Ton Farm achieves national designation as significant Underground Railroad site

Professor Larry McClellan’s research recognized

information provided by the Little Calumet River Underground Railroad Project

CHICAGO, Ill. (August 28, 2019) – The National Park Service (NPS) has accepted the Jan and Aagje Tom Farm site to be included in the National Underground Railroad Network to Freedom registry. The NPS has found that the location “makes a significant contribution to the understanding of the Underground Railroad in American history and that it meets the requirements for inclusion as a site.”

The Ton Farm site is located roughly at 134th Street and St. Lawrence Avenue—about 11 miles from Lansing. It originally contained 40 acres along the north bank of the Little Calumet River during the period of the 1840s until the Civil War. It has been documented that this was an important “station” on the Underground Railroad network prior to Emancipation, and had been a “safe house” for countless numbers of Freedom Seekers during their perilous journeys to Canada and other places in the northern states.

The exact location of the Ton family’s house is not known, explained Professor McClellan to participants in last November’s Freedom Trail Hike, which gave people a chance to walk the area where Freedom Seekers found refuge. (Photo: Melanie Jongsma)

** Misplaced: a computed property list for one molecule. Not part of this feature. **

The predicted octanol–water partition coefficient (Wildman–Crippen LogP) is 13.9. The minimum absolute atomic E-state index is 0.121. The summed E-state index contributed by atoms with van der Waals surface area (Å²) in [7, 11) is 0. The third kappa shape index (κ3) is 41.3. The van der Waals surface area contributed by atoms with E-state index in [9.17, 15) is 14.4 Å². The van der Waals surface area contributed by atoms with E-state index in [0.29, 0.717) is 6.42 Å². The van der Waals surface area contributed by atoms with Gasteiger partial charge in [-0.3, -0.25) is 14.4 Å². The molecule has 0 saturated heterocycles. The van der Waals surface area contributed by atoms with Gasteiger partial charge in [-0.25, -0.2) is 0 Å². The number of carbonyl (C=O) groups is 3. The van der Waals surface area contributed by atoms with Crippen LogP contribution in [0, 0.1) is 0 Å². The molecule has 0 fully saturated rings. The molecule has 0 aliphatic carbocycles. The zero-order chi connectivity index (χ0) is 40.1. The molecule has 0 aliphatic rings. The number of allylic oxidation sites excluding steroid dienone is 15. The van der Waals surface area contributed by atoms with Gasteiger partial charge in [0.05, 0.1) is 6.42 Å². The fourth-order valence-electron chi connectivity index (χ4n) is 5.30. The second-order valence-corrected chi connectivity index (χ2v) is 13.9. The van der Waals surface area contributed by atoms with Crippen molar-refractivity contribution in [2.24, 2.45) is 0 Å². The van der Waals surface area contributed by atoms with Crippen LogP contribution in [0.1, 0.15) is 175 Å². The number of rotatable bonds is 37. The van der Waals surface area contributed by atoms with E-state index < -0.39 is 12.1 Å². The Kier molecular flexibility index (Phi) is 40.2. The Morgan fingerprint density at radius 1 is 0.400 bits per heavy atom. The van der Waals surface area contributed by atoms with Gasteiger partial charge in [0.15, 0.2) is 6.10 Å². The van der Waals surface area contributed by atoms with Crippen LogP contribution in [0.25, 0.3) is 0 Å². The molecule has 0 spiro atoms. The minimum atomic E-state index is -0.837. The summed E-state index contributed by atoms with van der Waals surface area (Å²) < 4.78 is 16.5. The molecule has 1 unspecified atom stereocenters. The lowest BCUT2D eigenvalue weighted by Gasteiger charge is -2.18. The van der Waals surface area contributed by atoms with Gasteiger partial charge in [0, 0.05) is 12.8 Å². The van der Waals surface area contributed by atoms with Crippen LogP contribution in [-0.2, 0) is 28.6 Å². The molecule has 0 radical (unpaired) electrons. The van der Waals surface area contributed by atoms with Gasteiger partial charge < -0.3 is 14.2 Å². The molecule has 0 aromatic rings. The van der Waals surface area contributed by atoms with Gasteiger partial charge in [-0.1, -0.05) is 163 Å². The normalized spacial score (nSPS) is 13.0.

Documentation had been submitted by Professor Larry McClellan (retired), the foremost authority on the Underground Railroad in northern Illinois, who had been researching this site and others in the region for years. McClellan had done the research on behalf of landowner Ronald Gaines, as well as the Little Calumet River Underground Railroad Project.

Underground Railroad
A historic drawing shows the Ton farm’s location along the Little Calumet River.
The Ton Farm is the third documented site in the area south of Chicago to gain such recognition, joining two other sites that had been selected for the national registry earlier: the Crete Congregational Church and Cemetery, and the I & M Canal Headquarters in Lockport. Both had been thoroughly researched and applied for by Prof. McClellan.

The Little Calumet River Underground Railroad Project has been conducting tours and educational events in recent years and endeavors to see a monument dedicated to Freedom Seekers and local abolitionists who risked everything to assist escaped slaves who traveled through the area.

An announcement celebration will be held at the Pullman National Monument Visitor Center (11141 S. Cottage Grove Ave. Chicago, IL 60628) on Sunday, September 29 at 4:00pm. More information is available on the Facebook page of the Little Calumet River Underground Railroad Project.

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